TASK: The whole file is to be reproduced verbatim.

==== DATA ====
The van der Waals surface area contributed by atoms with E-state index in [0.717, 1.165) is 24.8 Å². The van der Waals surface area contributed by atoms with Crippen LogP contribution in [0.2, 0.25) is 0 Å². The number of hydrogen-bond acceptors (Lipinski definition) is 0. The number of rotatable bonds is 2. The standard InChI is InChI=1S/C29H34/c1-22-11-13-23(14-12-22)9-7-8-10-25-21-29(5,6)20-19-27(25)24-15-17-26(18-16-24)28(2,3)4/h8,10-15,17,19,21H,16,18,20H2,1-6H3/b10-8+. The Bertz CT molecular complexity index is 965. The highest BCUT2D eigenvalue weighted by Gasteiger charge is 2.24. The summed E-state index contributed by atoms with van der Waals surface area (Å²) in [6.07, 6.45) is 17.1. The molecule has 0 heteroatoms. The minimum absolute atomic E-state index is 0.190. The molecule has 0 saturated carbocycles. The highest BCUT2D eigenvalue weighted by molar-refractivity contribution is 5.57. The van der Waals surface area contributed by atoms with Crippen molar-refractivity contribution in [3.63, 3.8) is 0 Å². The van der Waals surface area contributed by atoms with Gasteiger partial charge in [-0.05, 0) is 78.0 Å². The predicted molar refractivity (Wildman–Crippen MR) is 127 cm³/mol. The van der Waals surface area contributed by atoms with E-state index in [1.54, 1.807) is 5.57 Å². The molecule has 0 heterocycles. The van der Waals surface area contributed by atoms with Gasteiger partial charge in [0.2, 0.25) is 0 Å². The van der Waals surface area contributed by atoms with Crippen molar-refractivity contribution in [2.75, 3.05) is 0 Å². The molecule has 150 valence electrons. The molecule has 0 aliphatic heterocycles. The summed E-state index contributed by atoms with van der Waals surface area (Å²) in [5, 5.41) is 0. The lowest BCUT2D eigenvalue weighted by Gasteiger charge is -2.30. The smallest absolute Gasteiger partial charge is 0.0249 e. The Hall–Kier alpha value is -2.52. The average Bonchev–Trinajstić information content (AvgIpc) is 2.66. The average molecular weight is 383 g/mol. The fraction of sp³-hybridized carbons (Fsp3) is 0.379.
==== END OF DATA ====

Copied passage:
The van der Waals surface area contributed by atoms with E-state index in [0.717, 1.165) is 24.8 Å². The van der Waals surface area contributed by atoms with Crippen LogP contribution in [0.2, 0.25) is 0 Å². The number of hydrogen-bond acceptors (Lipinski definition) is 0. The number of rotatable bonds is 2. The standard InChI is InChI=1S/C29H34/c1-22-11-13-23(14-12-22)9-7-8-10-25-21-29(5,6)20-19-27(25)24-15-17-26(18-16-24)28(2,3)4/h8,10-15,17,19,21H,16,18,20H2,1-6H3/b10-8+. The Bertz CT molecular complexity index is 965. The highest BCUT2D eigenvalue weighted by Gasteiger charge is 2.24. The summed E-state index contributed by atoms with van der Waals surface area (Å²) in [6.07, 6.45) is 17.1. The molecule has 0 heteroatoms. The minimum absolute atomic E-state index is 0.190. The molecule has 0 saturated carbocycles. The highest BCUT2D eigenvalue weighted by molar-refractivity contribution is 5.57. The van der Waals surface area contributed by atoms with Crippen molar-refractivity contribution in [3.63, 3.8) is 0 Å². The van der Waals surface area contributed by atoms with Gasteiger partial charge in [-0.05, 0) is 78.0 Å². The predicted molar refractivity (Wildman–Crippen MR) is 127 cm³/mol. The van der Waals surface area contributed by atoms with E-state index in [1.54, 1.807) is 5.57 Å². The molecule has 0 heterocycles. The van der Waals surface area contributed by atoms with Gasteiger partial charge in [0.2, 0.25) is 0 Å². The van der Waals surface area contributed by atoms with Crippen molar-refractivity contribution in [2.75, 3.05) is 0 Å². The molecule has 150 valence electrons. The molecule has 0 aliphatic heterocycles. The summed E-state index contributed by atoms with van der Waals surface area (Å²) in [5, 5.41) is 0. The lowest BCUT2D eigenvalue weighted by Gasteiger charge is -2.30. The smallest absolute Gasteiger partial charge is 0.0249 e. The Hall–Kier alpha value is -2.52. The average Bonchev–Trinajstić information content (AvgIpc) is 2.66. The average molecular weight is 383 g/mol. The fraction of sp³-hybridized carbons (Fsp3) is 0.379.